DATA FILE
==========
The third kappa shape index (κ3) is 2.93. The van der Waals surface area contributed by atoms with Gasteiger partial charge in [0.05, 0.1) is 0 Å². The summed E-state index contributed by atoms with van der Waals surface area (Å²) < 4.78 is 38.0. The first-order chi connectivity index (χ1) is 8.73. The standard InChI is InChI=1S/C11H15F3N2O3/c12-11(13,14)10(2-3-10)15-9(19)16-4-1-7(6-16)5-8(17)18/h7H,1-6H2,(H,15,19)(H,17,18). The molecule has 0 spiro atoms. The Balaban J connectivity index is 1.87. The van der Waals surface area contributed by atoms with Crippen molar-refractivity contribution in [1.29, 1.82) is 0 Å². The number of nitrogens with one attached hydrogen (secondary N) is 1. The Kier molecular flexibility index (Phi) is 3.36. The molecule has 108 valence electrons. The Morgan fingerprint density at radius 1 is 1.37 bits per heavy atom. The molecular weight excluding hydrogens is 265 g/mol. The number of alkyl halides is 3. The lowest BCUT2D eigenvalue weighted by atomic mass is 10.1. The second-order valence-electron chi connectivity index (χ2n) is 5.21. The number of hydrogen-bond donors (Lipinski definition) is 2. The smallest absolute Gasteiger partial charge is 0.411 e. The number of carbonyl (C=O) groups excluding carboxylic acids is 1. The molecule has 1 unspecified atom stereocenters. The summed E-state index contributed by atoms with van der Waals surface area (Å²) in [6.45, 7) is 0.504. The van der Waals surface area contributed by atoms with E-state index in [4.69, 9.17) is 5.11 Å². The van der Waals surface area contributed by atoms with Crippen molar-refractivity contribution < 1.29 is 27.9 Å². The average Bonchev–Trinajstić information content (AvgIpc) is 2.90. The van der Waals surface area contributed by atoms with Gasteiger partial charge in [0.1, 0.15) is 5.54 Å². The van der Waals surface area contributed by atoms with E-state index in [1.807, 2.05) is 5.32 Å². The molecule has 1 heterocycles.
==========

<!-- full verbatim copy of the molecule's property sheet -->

The third kappa shape index (κ3) is 2.93. The van der Waals surface area contributed by atoms with Gasteiger partial charge in [0.05, 0.1) is 0 Å². The summed E-state index contributed by atoms with van der Waals surface area (Å²) < 4.78 is 38.0. The first-order chi connectivity index (χ1) is 8.73. The standard InChI is InChI=1S/C11H15F3N2O3/c12-11(13,14)10(2-3-10)15-9(19)16-4-1-7(6-16)5-8(17)18/h7H,1-6H2,(H,15,19)(H,17,18). The molecule has 0 spiro atoms. The Balaban J connectivity index is 1.87. The van der Waals surface area contributed by atoms with Crippen molar-refractivity contribution in [1.29, 1.82) is 0 Å². The number of nitrogens with one attached hydrogen (secondary N) is 1. The Kier molecular flexibility index (Phi) is 3.36. The molecule has 108 valence electrons. The Morgan fingerprint density at radius 1 is 1.37 bits per heavy atom. The molecular weight excluding hydrogens is 265 g/mol. The number of alkyl halides is 3. The lowest BCUT2D eigenvalue weighted by atomic mass is 10.1. The second-order valence-electron chi connectivity index (χ2n) is 5.21. The number of hydrogen-bond donors (Lipinski definition) is 2. The smallest absolute Gasteiger partial charge is 0.411 e. The number of carbonyl (C=O) groups excluding carboxylic acids is 1. The molecule has 1 unspecified atom stereocenters. The summed E-state index contributed by atoms with van der Waals surface area (Å²) in [6.45, 7) is 0.504. The van der Waals surface area contributed by atoms with E-state index in [4.69, 9.17) is 5.11 Å². The van der Waals surface area contributed by atoms with Crippen molar-refractivity contribution < 1.29 is 27.9 Å². The average Bonchev–Trinajstić information content (AvgIpc) is 2.90. The van der Waals surface area contributed by atoms with Gasteiger partial charge in [0.1, 0.15) is 5.54 Å². The van der Waals surface area contributed by atoms with E-state index in [1.807, 2.05) is 5.32 Å². The molecule has 1 heterocycles.